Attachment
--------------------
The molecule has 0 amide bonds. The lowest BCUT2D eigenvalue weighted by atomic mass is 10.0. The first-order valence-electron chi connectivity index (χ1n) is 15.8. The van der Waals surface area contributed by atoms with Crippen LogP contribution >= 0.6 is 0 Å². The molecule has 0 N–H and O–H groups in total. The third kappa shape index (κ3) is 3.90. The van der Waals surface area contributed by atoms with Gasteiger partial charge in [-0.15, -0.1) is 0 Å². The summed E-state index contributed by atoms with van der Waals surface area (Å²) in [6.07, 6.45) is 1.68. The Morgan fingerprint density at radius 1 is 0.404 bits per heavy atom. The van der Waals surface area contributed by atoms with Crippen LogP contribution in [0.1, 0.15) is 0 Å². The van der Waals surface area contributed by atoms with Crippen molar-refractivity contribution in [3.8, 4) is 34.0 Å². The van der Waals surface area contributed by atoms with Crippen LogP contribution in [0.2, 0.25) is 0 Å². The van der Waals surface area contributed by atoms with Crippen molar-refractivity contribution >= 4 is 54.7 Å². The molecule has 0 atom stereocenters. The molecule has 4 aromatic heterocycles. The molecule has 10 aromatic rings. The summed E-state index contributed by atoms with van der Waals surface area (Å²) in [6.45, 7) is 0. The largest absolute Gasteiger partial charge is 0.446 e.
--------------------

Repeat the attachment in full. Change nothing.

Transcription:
The molecule has 0 amide bonds. The lowest BCUT2D eigenvalue weighted by atomic mass is 10.0. The first-order valence-electron chi connectivity index (χ1n) is 15.8. The van der Waals surface area contributed by atoms with Crippen LogP contribution >= 0.6 is 0 Å². The molecule has 0 N–H and O–H groups in total. The third kappa shape index (κ3) is 3.90. The van der Waals surface area contributed by atoms with Gasteiger partial charge in [-0.15, -0.1) is 0 Å². The summed E-state index contributed by atoms with van der Waals surface area (Å²) in [6.07, 6.45) is 1.68. The Morgan fingerprint density at radius 1 is 0.404 bits per heavy atom. The van der Waals surface area contributed by atoms with Crippen LogP contribution in [0.1, 0.15) is 0 Å². The van der Waals surface area contributed by atoms with Crippen molar-refractivity contribution in [3.8, 4) is 34.0 Å². The van der Waals surface area contributed by atoms with Crippen LogP contribution in [0.2, 0.25) is 0 Å². The van der Waals surface area contributed by atoms with Crippen molar-refractivity contribution >= 4 is 54.7 Å². The molecule has 0 atom stereocenters. The molecule has 4 aromatic heterocycles. The molecule has 10 aromatic rings. The summed E-state index contributed by atoms with van der Waals surface area (Å²) in [6.45, 7) is 0. The largest absolute Gasteiger partial charge is 0.446 e.